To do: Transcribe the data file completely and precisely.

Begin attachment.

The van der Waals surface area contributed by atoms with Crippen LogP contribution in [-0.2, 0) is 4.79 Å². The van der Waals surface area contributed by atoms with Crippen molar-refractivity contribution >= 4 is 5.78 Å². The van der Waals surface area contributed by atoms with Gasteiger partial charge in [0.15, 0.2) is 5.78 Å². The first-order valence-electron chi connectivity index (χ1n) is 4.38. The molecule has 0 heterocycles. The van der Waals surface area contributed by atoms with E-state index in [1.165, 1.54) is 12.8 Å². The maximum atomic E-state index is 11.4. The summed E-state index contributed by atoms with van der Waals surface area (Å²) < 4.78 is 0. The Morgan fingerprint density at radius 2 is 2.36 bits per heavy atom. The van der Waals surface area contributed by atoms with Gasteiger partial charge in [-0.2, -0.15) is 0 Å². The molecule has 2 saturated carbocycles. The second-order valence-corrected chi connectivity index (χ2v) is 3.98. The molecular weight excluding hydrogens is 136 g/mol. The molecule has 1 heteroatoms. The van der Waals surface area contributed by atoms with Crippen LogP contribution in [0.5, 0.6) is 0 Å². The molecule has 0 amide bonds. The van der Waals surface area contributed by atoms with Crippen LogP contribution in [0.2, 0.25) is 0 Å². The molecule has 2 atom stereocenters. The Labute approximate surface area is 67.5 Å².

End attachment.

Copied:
The van der Waals surface area contributed by atoms with Crippen LogP contribution in [-0.2, 0) is 4.79 Å². The van der Waals surface area contributed by atoms with Crippen molar-refractivity contribution >= 4 is 5.78 Å². The van der Waals surface area contributed by atoms with Gasteiger partial charge in [0.15, 0.2) is 5.78 Å². The first-order valence-electron chi connectivity index (χ1n) is 4.38. The molecule has 0 heterocycles. The van der Waals surface area contributed by atoms with E-state index in [1.165, 1.54) is 12.8 Å². The maximum atomic E-state index is 11.4. The summed E-state index contributed by atoms with van der Waals surface area (Å²) < 4.78 is 0. The Morgan fingerprint density at radius 2 is 2.36 bits per heavy atom. The van der Waals surface area contributed by atoms with Gasteiger partial charge in [-0.2, -0.15) is 0 Å². The molecule has 2 saturated carbocycles. The second-order valence-corrected chi connectivity index (χ2v) is 3.98. The molecular weight excluding hydrogens is 136 g/mol. The molecule has 1 heteroatoms. The van der Waals surface area contributed by atoms with Crippen LogP contribution in [0.5, 0.6) is 0 Å². The molecule has 0 amide bonds. The van der Waals surface area contributed by atoms with Crippen LogP contribution in [0.2, 0.25) is 0 Å². The molecule has 2 atom stereocenters. The Labute approximate surface area is 67.5 Å².